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A local’s guide to Cognac the town

Half-timbered houses in Cognac

Cognac is a small bustling town in the Charente department in South West France. Home to just over twenty thousand souls, it straddles the navigable Charente river. Follow these tips from a local to enjoy Cognac’s charms…

Relax and watch the world go by

The place to go is the central pavement café area on the Francois Premier roundabout. Sitting below the statue of Francis I, who was born here in 1494, watching the world go past or eating in the many excellent restaurants close by is perfect to get a feel for the town. Follow the pedestrian precinct down to the daily covered market opposite the lovely park.

Enjoy a tipple

Row after row of grape vines in Cognac

Of course Cognac is well known for its brandy or “eau-de-vie”. La Cognatheque, a small boutique store, has more than 400 different Cognacs in stock. The famous spirit is big business.

Renowned across the world, “Cognac” is double distilled from a white wine grape juice, normally Ugni Blanc, that has been fermented to an alcoholic strength of around 7%. The town is surrounded by the vineyards, all grouped according to their classification.

Covering an area of 74,000 hectares or 182,000 acres the designated areas are called “Fins Bois”, “Petite Champagne”, “Bons Bois”, “Borderies” and sounding like a poor relation but far from it, “Bois Ordinaires”. Out of the group, the “Grande Champagne” with Segonzac as its self-styled capital, is recognised as the best area for producing “eau-de-vie” of the highest quality. However, each of these areas will produce a superb spirit with a different characteristic flavour and bouquet. Unlike a single malt Scotch whisky, Cognac is made up of various blends from different years and areas. Every Cognac house has a master blender who mixes the spirit to best effect.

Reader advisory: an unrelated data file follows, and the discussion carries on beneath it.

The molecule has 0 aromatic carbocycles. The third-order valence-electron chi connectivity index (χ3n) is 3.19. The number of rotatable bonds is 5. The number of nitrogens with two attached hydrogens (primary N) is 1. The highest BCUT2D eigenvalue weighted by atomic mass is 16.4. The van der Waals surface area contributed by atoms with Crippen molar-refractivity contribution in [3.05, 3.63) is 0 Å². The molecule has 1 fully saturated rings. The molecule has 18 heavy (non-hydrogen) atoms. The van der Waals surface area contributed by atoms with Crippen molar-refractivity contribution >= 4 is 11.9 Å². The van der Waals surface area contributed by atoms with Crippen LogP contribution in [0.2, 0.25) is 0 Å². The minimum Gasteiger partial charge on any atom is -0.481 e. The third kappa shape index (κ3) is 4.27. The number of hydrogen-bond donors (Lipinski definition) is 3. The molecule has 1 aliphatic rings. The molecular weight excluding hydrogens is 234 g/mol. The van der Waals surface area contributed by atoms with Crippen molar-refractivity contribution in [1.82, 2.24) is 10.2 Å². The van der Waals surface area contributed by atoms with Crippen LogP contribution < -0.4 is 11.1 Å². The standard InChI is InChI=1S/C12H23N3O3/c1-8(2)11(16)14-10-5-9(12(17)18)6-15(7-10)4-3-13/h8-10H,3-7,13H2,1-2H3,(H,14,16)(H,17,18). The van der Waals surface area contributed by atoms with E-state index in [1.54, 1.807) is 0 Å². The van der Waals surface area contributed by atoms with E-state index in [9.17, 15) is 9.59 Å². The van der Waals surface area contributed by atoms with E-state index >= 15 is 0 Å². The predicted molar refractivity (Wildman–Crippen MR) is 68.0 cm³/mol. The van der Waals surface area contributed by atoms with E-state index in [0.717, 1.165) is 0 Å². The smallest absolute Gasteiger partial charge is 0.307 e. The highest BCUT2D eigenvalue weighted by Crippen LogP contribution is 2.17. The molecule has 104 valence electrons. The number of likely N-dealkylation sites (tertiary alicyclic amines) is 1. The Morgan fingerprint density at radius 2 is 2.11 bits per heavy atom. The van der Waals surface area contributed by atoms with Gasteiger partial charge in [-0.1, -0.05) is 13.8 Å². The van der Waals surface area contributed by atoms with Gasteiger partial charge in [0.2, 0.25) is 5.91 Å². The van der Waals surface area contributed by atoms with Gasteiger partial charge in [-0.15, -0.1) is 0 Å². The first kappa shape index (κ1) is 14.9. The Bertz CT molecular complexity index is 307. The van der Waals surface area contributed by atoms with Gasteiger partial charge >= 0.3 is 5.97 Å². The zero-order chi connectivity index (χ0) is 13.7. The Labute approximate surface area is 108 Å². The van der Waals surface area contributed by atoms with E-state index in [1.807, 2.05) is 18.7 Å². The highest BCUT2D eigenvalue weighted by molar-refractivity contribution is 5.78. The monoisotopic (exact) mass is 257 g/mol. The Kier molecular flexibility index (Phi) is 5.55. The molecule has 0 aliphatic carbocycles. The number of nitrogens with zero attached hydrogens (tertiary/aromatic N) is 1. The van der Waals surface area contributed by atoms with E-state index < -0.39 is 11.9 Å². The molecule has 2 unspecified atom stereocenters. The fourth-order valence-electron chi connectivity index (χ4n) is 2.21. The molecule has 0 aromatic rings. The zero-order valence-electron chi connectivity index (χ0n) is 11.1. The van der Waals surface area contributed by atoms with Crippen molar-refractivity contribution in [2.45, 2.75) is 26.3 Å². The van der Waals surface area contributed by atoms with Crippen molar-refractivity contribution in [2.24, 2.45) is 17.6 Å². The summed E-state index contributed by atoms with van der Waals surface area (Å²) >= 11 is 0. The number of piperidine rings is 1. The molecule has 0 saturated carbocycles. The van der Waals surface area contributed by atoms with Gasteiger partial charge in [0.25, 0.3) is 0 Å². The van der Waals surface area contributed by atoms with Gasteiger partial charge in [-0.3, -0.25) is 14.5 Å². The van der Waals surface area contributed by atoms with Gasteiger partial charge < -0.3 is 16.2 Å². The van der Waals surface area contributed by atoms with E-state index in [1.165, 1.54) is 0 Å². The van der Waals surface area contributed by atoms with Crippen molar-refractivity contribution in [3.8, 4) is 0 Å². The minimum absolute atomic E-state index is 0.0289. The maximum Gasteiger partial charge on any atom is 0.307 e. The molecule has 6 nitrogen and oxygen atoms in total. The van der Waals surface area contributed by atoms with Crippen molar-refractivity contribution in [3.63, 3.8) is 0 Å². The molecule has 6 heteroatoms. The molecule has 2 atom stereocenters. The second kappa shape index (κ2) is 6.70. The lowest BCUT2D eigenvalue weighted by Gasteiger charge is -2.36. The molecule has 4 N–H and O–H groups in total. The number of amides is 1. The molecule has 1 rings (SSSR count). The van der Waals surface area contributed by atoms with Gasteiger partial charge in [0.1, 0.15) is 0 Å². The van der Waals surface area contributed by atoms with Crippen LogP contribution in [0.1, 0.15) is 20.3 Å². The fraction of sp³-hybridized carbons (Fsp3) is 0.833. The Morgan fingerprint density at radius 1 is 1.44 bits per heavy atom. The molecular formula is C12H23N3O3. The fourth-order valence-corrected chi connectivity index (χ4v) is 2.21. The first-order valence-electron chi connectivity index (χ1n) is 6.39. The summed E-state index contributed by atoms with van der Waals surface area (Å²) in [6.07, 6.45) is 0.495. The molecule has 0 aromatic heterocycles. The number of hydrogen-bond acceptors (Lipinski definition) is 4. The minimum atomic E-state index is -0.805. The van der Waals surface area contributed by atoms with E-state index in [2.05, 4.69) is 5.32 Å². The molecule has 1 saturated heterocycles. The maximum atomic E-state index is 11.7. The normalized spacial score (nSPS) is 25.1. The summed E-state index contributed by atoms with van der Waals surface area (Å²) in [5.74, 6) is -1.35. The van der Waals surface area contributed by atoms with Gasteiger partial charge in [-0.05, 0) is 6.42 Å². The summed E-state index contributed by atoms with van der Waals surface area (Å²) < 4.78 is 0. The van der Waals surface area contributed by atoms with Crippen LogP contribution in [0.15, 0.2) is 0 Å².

Take a tasting tour

Hennessy tasting tour boat trip on the river Charente

Back in the town, life goes on whatever is happening in the vineyards. The larger manufacturers conduct tours throughout the summer. Some days, when it’s very hot, the heady aroma of Cognac can be smelt in the air. This is what is known as the “angel’s share”, evaporating through the Troncais oak staves of the barrels.

My favourite visit is to the Hennessy distillery founded in 1765 by Richard Hennessy, an Irish businessman and military officer. They are one of the largest producers, now part of the LVMH and Diageo group. Their tour involves a trip from the main building across the river in a boat to the storage sheds. In here there are the barrel making tools and an exhibit showing the stills and how they work. The introduction on a surround screen is very atmospheric, showing all the seasons in the vineyards and the development of the grape on the vine.

The main fear in the barrel sheds is fire and some producers have their own resident firemen. With valuable eau-de-vie that can go back to the late 1800’s the liquor is preciously guarded.


Every year “Cognac Blues Passions”, a week-long music festival, takes place in July. Some of the music is free with artists playing in the cafés and bars as well as in the pretty public park. In the evening, there’s a great atmosphere with top bands performing. We saw Seal and BB King here for example.

Take a boat trip

In the early days barrels of Cognac would be moved up and down the river on flat bottomed boats called “Gabares”. Nowadays you can take a trip up the river to Jarnac on a replica Gabare called the Dame Jeanne named after the glass storage jars or “Demi Johns”. The boat departs from Cognac Port near Hennessy.

Andy Simpson lived in Cognac for several years before settling in Devon. He blogs at: blackbirdwoodindevon.blogspot.com

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